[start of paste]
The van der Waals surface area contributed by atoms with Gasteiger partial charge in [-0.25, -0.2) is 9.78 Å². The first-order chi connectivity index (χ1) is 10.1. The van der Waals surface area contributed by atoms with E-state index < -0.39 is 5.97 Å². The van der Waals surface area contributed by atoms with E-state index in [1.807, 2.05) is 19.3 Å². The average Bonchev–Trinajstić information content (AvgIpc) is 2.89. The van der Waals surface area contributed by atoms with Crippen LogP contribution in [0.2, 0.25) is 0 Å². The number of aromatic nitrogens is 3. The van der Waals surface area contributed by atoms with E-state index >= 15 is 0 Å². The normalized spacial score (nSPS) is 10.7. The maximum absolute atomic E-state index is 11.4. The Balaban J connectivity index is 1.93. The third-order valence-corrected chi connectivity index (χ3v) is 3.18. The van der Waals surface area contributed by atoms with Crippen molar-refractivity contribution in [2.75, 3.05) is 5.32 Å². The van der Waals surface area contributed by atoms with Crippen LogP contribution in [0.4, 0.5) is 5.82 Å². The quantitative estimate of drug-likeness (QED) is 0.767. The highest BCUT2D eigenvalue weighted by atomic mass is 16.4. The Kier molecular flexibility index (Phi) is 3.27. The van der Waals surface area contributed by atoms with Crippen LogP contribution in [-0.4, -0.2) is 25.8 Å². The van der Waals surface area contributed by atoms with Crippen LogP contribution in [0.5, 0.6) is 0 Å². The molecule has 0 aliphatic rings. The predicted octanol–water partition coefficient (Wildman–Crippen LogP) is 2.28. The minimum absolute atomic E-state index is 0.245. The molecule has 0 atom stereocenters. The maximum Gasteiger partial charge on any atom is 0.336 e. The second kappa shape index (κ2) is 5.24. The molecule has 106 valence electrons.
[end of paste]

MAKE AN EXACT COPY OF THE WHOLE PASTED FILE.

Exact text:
The van der Waals surface area contributed by atoms with Gasteiger partial charge in [-0.25, -0.2) is 9.78 Å². The first-order chi connectivity index (χ1) is 10.1. The van der Waals surface area contributed by atoms with E-state index < -0.39 is 5.97 Å². The van der Waals surface area contributed by atoms with E-state index in [1.807, 2.05) is 19.3 Å². The average Bonchev–Trinajstić information content (AvgIpc) is 2.89. The van der Waals surface area contributed by atoms with Crippen LogP contribution in [0.2, 0.25) is 0 Å². The number of aromatic nitrogens is 3. The van der Waals surface area contributed by atoms with E-state index >= 15 is 0 Å². The normalized spacial score (nSPS) is 10.7. The maximum absolute atomic E-state index is 11.4. The Balaban J connectivity index is 1.93. The third-order valence-corrected chi connectivity index (χ3v) is 3.18. The van der Waals surface area contributed by atoms with Crippen molar-refractivity contribution in [2.75, 3.05) is 5.32 Å². The van der Waals surface area contributed by atoms with Crippen LogP contribution in [0.4, 0.5) is 5.82 Å². The quantitative estimate of drug-likeness (QED) is 0.767. The highest BCUT2D eigenvalue weighted by atomic mass is 16.4. The Kier molecular flexibility index (Phi) is 3.27. The van der Waals surface area contributed by atoms with Crippen LogP contribution in [-0.4, -0.2) is 25.8 Å². The van der Waals surface area contributed by atoms with Crippen LogP contribution in [0.5, 0.6) is 0 Å². The molecule has 0 aliphatic rings. The predicted octanol–water partition coefficient (Wildman–Crippen LogP) is 2.28. The minimum absolute atomic E-state index is 0.245. The molecule has 0 atom stereocenters. The maximum Gasteiger partial charge on any atom is 0.336 e. The second kappa shape index (κ2) is 5.24. The molecule has 106 valence electrons.